What’s different about the grandfoal contest? Obviously, it’s pretty much the same thing. The only difference is that, because most of the initial names are puns that often reflect two elements already, it’s not as essential to incorporate every element of both names in the foal’s name. For instance, while in Week 1016 you couldn’t play on, say, Purple Egg by doing something about purple in general or eggs in general, you have a little more leeway in this second round. But still, we’re looking for funny, and being clever is still a big part of being funny.
This week’s HAW from the smitten Lynn? “I cannot pick a winner. Maybe Che P. Morgan [Chris Doyle], maybe Big Bong Theory [First Offender C.W. Johnson], maybe Waste Point [Susan Thompson], maybe Roe Roe Roe U boat [Gary Lefkowitz, Edmund Conti] ....dyin’ here!”
The master of so many things Invite, Elden Carnahan, reports 40 reservations received as of this morning, with nine days to go, for the 18th annual Flushies, the Loser Community’s awards lunch and general gabfest, open to all. I hope that a bunch of you are merely dragging your various feet — put Elden and co-organizers Dave Prevar and Pie Snelson at ease by e-mailing Elden ASAP and telling him (truthfully, of course) that The Check Is In The Mail. I’ll of course be there at noon, Saturday, May 11, at Jake’s American Grille in Northwest Washington near Chevy Chase Circle, along with the patient Royal Consort, and Lynn will come in as well. On Saturday, I’ll be joining several Losers at Mae Scanlan’s house for a run-through of the Brand New Song Parody written by Mae in honor of the occasion, anchored as always by Mister Dave Prevar on cowbell. Here’s all the info; contact Elden at elden.carnahan [at] gmail [dot] com.
. . . his latest addition to Losers’ heaven, on his website nrars.org: In addition to his voluminous and comprehensive Loser Stats and Master Contest List (now including links to hundreds of contests), Elden posted just two days ago a “Contest Word Index: Weeks 1 to 734,” in which you can search on any of more than 47,000 words for your favorite entry, or as Chris Doyle did, to discover that there are 46 hits for “crap.”
I shared the new database today with the Czar of the Style Invitational, who’s responsible for Weeks 1 through 535. His response, via G-chat:
i have to stop.
i did find a contest where you chose all the wrong winners, though!
I work on the Invitational mostly from home; usually I go downtown to The Post’s newsroom only on Tuesdays to mail out prizes, print out entries, suck up to Lynn, etc. But this week I went in on Monday instead. Around 7:15 p.m. I was trying to wrap things up when I got a call from the security desk: “Pat Myers? There’s a Bob Staake here in the lobby.”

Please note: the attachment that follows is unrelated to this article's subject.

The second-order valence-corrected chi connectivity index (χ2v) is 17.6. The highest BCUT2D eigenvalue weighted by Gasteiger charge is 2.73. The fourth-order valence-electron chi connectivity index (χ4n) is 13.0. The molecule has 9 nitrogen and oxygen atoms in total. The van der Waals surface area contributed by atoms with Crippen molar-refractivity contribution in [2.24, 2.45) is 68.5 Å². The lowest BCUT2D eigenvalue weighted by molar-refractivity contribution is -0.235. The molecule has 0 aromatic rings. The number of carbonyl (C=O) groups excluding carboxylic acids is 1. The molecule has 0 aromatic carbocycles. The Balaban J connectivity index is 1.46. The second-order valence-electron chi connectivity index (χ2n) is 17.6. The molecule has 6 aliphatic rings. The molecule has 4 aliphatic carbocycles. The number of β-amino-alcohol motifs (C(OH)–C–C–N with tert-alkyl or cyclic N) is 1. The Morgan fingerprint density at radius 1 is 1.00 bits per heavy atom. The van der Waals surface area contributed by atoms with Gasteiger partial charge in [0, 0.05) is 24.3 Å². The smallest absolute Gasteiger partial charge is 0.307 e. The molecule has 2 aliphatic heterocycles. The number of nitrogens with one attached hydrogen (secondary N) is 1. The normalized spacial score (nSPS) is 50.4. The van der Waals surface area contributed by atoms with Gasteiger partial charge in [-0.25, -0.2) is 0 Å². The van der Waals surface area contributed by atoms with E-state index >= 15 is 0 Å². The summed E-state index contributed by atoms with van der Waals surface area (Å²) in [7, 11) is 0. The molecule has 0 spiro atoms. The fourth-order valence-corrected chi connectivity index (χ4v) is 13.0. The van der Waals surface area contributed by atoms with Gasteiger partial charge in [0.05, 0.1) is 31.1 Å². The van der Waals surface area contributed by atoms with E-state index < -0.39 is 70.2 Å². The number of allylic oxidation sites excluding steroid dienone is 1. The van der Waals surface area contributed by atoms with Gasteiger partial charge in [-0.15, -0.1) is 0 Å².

Bob, who lives on Cape Cod, was in town to promote his new, lavishly acclaimed picture book, “Bluebird,” in conjunction with Screen-Free Week (the subject of our Week 1019 contest), at the bookstore Politics & Prose on Tuesday. He had been scheduled tighter than a tick, with appearances at schools after the book signing, and so it seemed I wouldn’t have the chance to finally see Bob in the flesh for the first time in our nine-plus years of working together. But after he checked in to the hotel near Dupont Circle, he figured he might as well just walk over to the Post to see if anyone was still there.
And so I ran down the stairs to retrieve Bob and take him upstairs for a few minutes to show him where we put out the Invite. Lynn was still there, too, as was comics-blogger Mike Cavna (who took the photo at left with Bob’s phone), and the various Style layout people who’ve worked on the Invite over the years. Bob had hugs for everyone.
I was still backed up with the horses and couldn’t make it to Politics & Prose, but a healthy contingent of Losers did, and followed up with lunch at a French restaurant across the street. Above, Bob is captivated by the ear canal of Obsessive Loser Jeff Contompasis (you can check it out for yourself at the Flushies). Bob, of course, also delighted the (chronologically) younger members of the audience; here’s a 90-second video clip made by Geoff Miller, husband of Style Invitational Devotee Janet Galope. Upon watching the clip, my daughter declared, “That guy enjoys his job too much.”
I hope it’s not another nine years before we meet again.
When a horse named Rockhardeleven is given as one of the “breeding” options, you know we’ll have lots of unrunnable entries. Among them:
Glowing Ember X Hardrock Eleven = Growing Member (Andrea Kelly)
Hardrock Eleven x Mr Palmer = Han Solo (William Kennard)
Black Onyx x Hardrock Eleven = In Your Dreams (Steve Honley)
Hardrock Eleven x Departing = Mourning Wood (newbie Ras-I Ehl)
Hardrock Eleven + Uncaptured = Free Willy (newbie Gene Villiva, who used all 25 entries on this horse)
Hardrock Eleven + Mr. Palmer = Both Hands Needed (also from Gene)
Hardrock Eleven + He’s Had Enough = Wet and Droopy (and this one, too)
And while “Harry Palmer” did get Web-only ink, these didn’t:
Mr Palmer x Giant Finish = Seminal Event (Andrea Kelly)
Mr Palmer x Tiz a Minister = Emissionary (Ras-I Ehl)